Islands in the stream

BROWNSVILLE, MINN

A number of habitat islands are taking shape in the Upper Mississippi River just below Brownsville, Minnesota near the Minnesota-Iowa boarder – islands in the stream now being reclaimed for wildlife that were once prevalent before the Corps’ locks and dams were introduced back in the 1930s. The project is an effort by the U.S. Army Corps of Engineers, in conjunction with Fish and Wildlife, and Minnesota and Wisconsin Department of Natural Resources to “restore lost and diminished fish and wildlife habitat in the pool by restoring islands.”

According to Jesse Weymiller, a local tow-boat sub-contractor tasked with moving rock via barge to help construct the approximate 22 islands in the project, the work is moving along well – now in phase three of three phases.

IslandAJesse represents three generations of river-men who presently man their set of two tow boats and multiple barges – a local family run business who represent over 100 years of experience working the river between them.

“I started working when I was 15 – first working summers,” explained Jesse, now age 29. “I guess my future was pretty well set out before me.”

Jesse’s uncle, Tim Weymiller, who has worked dredging, towing, and construction on the river with his father from the age of 12 likes the idea of local workers included in the project. According to Tim, most jobs go to out of state contractors and sub-contractors, up from Mississippi and Louisiana, with locals making up about 20% of the current workforce. “But that’s really okay – because we also travel. We go where the work is. It just so happens we’re now working local.”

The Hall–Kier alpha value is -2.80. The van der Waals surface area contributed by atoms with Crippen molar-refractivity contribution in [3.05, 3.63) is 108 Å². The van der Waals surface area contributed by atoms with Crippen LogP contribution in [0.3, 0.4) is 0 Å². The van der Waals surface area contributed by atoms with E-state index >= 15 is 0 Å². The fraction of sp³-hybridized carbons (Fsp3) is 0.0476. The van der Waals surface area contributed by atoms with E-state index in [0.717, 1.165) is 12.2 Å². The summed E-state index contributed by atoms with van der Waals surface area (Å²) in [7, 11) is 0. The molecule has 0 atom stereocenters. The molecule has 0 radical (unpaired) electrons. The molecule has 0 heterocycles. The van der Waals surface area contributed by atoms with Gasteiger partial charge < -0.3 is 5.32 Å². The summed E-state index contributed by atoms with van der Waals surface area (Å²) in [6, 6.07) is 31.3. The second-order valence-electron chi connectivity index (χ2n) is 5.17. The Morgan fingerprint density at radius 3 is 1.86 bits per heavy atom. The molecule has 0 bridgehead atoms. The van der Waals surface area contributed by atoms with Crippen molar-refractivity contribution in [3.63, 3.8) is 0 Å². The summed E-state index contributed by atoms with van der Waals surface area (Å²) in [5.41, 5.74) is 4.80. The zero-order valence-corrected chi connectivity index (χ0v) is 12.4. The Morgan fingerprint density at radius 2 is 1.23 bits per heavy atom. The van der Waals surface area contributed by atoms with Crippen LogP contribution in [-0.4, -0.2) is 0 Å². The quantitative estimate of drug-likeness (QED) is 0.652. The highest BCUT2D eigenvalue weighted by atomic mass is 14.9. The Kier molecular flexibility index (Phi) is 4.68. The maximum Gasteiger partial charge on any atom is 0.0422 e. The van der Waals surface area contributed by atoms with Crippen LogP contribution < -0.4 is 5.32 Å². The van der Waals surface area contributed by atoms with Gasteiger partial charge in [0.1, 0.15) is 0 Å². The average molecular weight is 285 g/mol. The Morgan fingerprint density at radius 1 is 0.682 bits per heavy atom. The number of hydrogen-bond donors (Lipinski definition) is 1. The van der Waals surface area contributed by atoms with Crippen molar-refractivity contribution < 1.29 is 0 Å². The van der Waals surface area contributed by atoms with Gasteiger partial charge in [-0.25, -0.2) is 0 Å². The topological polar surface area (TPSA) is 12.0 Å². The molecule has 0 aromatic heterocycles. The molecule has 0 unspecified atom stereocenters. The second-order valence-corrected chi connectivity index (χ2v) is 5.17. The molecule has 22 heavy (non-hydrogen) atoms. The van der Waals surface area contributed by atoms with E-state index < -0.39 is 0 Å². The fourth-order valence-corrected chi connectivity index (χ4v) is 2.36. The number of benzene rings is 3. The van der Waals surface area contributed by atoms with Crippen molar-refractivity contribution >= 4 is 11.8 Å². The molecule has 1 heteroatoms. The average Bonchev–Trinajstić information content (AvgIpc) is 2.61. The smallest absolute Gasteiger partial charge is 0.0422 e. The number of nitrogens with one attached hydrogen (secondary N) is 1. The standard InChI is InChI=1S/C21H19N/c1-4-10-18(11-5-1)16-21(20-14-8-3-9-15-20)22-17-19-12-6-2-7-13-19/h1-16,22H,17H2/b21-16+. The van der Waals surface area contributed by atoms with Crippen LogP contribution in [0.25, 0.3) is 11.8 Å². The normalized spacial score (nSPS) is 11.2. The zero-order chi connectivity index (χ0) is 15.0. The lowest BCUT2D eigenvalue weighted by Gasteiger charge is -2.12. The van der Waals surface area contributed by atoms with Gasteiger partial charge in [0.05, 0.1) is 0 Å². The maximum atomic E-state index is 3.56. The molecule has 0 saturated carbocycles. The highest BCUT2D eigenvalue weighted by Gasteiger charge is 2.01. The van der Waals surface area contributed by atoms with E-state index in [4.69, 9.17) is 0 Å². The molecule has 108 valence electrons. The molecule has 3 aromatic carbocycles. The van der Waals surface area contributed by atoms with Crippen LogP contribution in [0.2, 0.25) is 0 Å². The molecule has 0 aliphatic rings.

IslandFThe islands are comprised of a layer of sand which is dredged from up stream in the river, a layer of rock, followed by the planting of native grasses and rows of willow trees to help buffer the island while attracting a number of waterfowl, turtles and fish.

I spoke with local resident and fisherman Jody Sonsalla who talked about the cost involved – stating it was a very good thing. “A number of years ago, the Mayor of Brownsville – Tim Sears – stood up and told the different people at the [town] meeting – ‘You know, $100,000 worth of rock in 1980 would have saved us $15m today’ – and it’s true – and you know, it’s one of those things that if we wait till tomorrow its just going to cost us more.”

While I canoed through the three-mile construction zone taking shape in the middle of the river, it was pleasing to see a return of the waterfowl that were once so prevalent in these parts. I noticed bald eagles, pelican, seagulls, as well as a great egret who stood watching the cranes, tugs, tow boats, and barges, busily re-creating a once-lost habitat.

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3 Comments

Filed under On CNN, On the Mississippi

3 responses to “Islands in the stream

  1. Incredible! I am so inspired to find out about your journey and blog. As serendipity would have it I happened upon Robert Burns’ PBS documentary last night and was particularly moved by the Huck Finn segment where he observes that what characterized Twain’s new American writing as opposed to previous Euro-centric writing was the impact of space and race. This places Huck and Jim and their journey at the epicenter.

    My own experience as an art student from Maryland driving across country in the summer of 93′ was being suddenly aware that I might not easily cross the great river due to flooding. It was a turning point in my awareness which brought to life the famous insight “The map is not the territory”

    Well best of luck and looking forward to following your journey!

  2. PS
    with your permission I would like to include a link to your blog on my blog posting.

  3. Pingback: A glimpse of my world « Flash River Safari

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